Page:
GJORGE IVANOV, President of the Former Yugoslav Republic of Macedonia, emphasized the necessity for the United Nations to help resolve the financial crisis and prevent future crises. He stressed that current economic problems should not shift the focus from what he called “the absolute priority”, the achievement of the Millennium Development Goals. Equally pressing was dealing with one of the biggest challenges for humanity, climate change. “Our children, the generations to come, oblige us to preserve our planet.” The last minutes were being counted down and coordinated and serious measures could no longer be postponed. His country had been a party to the Convention on Climate Change for a decade and had had great expectations for the Copenhagen conference. He pledged his country’s commitment to related global efforts.
In meeting those challenges, as well as achieving what he called the “primary goals” of peace, democracy and human rights, he said effective multilateralism was crucial. In that effort, he strongly supported efforts towards improvement of United Nations system coherence. He said that dialogue was also important, pointing out that his country represented an example of successful multi-ethnic and multi-confessional cohabitation, and hosted the Summit on Dialogue among Civilizations in 2003, which in turn had become an annual meeting organized in the South-East Europe region, under United Nations Educational, Scientific and Cultural Organization (UNESCO) auspices.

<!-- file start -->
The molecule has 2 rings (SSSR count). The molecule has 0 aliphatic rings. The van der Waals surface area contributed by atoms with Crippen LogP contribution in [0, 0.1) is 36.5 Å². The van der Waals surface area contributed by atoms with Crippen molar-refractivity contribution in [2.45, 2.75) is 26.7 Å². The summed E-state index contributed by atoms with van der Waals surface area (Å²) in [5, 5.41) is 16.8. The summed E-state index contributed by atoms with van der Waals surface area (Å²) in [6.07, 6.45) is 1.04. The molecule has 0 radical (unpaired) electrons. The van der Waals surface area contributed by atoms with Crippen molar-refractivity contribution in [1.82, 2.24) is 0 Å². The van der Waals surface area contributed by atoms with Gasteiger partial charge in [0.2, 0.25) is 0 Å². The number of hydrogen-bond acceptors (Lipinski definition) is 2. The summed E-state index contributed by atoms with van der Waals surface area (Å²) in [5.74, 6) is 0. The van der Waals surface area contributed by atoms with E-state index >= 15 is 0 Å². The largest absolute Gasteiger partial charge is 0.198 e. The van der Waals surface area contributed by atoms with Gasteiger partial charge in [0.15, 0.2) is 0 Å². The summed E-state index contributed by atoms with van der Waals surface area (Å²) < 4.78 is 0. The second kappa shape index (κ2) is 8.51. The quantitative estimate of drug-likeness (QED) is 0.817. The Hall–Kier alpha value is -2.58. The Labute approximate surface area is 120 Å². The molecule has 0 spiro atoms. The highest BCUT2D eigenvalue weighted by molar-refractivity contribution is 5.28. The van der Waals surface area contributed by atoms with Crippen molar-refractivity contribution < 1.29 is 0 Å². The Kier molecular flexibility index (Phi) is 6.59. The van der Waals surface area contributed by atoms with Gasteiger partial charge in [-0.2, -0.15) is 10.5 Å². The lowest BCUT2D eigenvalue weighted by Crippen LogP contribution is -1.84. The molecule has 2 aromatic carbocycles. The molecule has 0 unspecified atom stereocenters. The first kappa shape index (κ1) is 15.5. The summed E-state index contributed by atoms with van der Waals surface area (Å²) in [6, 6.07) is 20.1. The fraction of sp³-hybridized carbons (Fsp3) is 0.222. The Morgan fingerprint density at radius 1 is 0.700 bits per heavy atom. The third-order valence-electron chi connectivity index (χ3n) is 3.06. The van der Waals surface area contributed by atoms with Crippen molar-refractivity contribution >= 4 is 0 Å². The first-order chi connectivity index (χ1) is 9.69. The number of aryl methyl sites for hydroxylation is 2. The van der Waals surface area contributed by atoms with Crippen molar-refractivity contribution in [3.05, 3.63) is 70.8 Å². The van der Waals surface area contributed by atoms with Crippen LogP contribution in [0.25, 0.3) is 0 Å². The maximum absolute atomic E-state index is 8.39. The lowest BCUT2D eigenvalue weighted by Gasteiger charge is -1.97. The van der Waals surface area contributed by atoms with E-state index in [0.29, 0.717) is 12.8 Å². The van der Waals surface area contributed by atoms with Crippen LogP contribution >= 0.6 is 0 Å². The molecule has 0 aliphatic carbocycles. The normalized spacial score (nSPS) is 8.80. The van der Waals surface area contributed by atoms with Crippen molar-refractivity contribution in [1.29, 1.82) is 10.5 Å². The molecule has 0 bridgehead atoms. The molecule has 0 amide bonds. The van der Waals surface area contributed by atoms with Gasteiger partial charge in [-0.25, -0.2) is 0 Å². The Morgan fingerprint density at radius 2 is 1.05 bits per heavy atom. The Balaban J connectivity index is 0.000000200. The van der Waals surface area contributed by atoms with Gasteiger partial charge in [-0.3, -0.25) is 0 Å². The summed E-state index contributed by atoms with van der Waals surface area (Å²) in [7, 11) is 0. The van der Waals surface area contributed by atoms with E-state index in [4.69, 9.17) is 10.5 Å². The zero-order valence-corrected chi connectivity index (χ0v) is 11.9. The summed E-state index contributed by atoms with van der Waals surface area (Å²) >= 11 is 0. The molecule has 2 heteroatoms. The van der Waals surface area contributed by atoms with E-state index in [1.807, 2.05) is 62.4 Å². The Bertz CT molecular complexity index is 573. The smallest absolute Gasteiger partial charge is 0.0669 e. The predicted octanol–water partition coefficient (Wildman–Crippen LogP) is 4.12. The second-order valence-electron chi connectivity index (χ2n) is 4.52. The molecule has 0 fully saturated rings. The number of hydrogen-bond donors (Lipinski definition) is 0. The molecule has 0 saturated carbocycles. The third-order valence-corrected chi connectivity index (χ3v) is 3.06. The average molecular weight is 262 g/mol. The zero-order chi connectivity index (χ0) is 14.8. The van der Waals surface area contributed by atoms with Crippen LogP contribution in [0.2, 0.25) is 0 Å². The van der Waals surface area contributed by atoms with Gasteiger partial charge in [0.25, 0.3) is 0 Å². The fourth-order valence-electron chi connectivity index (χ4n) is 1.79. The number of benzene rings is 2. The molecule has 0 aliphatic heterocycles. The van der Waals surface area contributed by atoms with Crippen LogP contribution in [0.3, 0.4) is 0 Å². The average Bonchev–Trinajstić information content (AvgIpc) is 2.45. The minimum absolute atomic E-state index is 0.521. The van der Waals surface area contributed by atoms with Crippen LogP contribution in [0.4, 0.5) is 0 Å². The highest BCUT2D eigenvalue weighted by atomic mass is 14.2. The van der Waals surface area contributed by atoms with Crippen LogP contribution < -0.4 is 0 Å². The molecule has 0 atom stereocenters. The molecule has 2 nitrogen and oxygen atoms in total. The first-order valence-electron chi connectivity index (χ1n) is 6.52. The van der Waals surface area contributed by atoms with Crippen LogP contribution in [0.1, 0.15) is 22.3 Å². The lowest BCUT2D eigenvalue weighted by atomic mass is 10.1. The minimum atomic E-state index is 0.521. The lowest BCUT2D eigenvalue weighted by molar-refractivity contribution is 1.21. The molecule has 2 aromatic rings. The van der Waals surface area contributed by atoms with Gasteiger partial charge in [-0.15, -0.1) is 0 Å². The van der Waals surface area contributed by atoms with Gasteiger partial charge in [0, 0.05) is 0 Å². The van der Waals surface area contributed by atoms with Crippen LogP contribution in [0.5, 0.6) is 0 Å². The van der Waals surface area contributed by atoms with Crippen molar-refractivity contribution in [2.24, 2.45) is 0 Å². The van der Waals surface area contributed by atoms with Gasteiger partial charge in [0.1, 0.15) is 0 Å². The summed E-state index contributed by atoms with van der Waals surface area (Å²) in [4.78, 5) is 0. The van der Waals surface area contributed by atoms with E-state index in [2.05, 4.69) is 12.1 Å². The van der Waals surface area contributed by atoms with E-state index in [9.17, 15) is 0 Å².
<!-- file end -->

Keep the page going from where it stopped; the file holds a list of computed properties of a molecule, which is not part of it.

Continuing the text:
His country, he said, was also committed to the promotion of democracy, to the improvement of the standard of living of its citizens and to essential reforms in all spheres, and had achieved impressive progress in those areas. It, therefore, expected the start of accession negotiations with the European Union. It had also fulfilled all foreseen conditions for membership in the North Atlantic Treaty Organization (NATO). It was an active supporter of regional cooperation, so integration with those groups was a strategic priority.
However, the actions of its southern neighbour, he said, prevented his country from NATO membership and were contrary to the obligations undertaken in the 1995 Interim Agreement. Those actions had been taken to influence the outcome of negotiations held under the auspices of the United Nations. He stressed that his country was “sincerely dedicated” to resolving differences with its southern neighbour within the mechanisms set forth in United Nations resolutions. Despite the absurdity of the dispute, his country sincerely hoped that the only obstacle preventing it from joining the Euro-Atlantic family would soon be removed.
He wanted to state clearly that his country was prepared to discuss the issues foreseen in the United Nations resolutions only, and was prepared for a solution that was a reasonable and fair compromise, which should not touch upon, nor deny national, cultural and linguistic identity in any way. At the same time, there was no more sovereign right than the right of self-determination and self-identification, “A right cherished by many generations before us.” He hoped that Greece would abandon its policy of taking actions from positions of power in order to unfavourably influence the outcome of the disputed issue and that, “We can reach a solution that will have no winners and no losers.”